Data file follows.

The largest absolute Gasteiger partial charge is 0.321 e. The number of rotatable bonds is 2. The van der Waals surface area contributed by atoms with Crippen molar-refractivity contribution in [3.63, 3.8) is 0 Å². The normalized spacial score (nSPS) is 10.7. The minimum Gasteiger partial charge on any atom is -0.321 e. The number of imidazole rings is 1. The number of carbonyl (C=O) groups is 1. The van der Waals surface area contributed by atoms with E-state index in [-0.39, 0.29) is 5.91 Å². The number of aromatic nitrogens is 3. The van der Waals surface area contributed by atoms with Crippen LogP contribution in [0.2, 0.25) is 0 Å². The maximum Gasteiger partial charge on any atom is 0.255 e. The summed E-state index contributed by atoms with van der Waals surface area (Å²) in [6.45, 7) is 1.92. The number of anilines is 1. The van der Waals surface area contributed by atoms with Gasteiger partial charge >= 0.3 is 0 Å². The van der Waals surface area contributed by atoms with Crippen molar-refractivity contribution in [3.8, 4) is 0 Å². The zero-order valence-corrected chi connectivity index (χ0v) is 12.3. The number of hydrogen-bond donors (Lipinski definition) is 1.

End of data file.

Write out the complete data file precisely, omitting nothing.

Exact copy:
The largest absolute Gasteiger partial charge is 0.321 e. The number of rotatable bonds is 2. The van der Waals surface area contributed by atoms with Crippen molar-refractivity contribution in [3.63, 3.8) is 0 Å². The normalized spacial score (nSPS) is 10.7. The minimum Gasteiger partial charge on any atom is -0.321 e. The number of imidazole rings is 1. The number of carbonyl (C=O) groups is 1. The van der Waals surface area contributed by atoms with E-state index in [-0.39, 0.29) is 5.91 Å². The number of aromatic nitrogens is 3. The van der Waals surface area contributed by atoms with Crippen LogP contribution in [0.2, 0.25) is 0 Å². The maximum Gasteiger partial charge on any atom is 0.255 e. The summed E-state index contributed by atoms with van der Waals surface area (Å²) in [6.45, 7) is 1.92. The number of anilines is 1. The van der Waals surface area contributed by atoms with Gasteiger partial charge >= 0.3 is 0 Å². The van der Waals surface area contributed by atoms with Crippen molar-refractivity contribution in [3.8, 4) is 0 Å². The zero-order valence-corrected chi connectivity index (χ0v) is 12.3. The number of hydrogen-bond donors (Lipinski definition) is 1.